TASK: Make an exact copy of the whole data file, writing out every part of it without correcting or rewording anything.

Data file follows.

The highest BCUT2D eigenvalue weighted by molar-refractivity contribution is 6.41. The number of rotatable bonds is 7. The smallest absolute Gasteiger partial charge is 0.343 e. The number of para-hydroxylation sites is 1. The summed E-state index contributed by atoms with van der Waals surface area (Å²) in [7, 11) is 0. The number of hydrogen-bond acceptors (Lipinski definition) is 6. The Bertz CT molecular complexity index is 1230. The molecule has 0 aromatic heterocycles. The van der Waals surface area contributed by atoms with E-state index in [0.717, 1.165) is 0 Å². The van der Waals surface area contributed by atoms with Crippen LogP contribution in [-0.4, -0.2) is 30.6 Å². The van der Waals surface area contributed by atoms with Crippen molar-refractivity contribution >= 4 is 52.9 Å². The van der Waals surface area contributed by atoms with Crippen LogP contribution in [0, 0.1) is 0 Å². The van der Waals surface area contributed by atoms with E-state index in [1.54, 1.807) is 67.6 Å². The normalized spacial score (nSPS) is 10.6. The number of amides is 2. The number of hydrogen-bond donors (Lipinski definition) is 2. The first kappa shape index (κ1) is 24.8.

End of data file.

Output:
The highest BCUT2D eigenvalue weighted by molar-refractivity contribution is 6.41. The number of rotatable bonds is 7. The smallest absolute Gasteiger partial charge is 0.343 e. The number of para-hydroxylation sites is 1. The summed E-state index contributed by atoms with van der Waals surface area (Å²) in [7, 11) is 0. The number of hydrogen-bond acceptors (Lipinski definition) is 6. The Bertz CT molecular complexity index is 1230. The molecule has 0 aromatic heterocycles. The van der Waals surface area contributed by atoms with E-state index in [0.717, 1.165) is 0 Å². The van der Waals surface area contributed by atoms with Crippen LogP contribution in [-0.4, -0.2) is 30.6 Å². The van der Waals surface area contributed by atoms with Crippen molar-refractivity contribution >= 4 is 52.9 Å². The van der Waals surface area contributed by atoms with Crippen LogP contribution in [0, 0.1) is 0 Å². The van der Waals surface area contributed by atoms with E-state index in [1.54, 1.807) is 67.6 Å². The normalized spacial score (nSPS) is 10.6. The number of amides is 2. The number of hydrogen-bond donors (Lipinski definition) is 2. The first kappa shape index (κ1) is 24.8.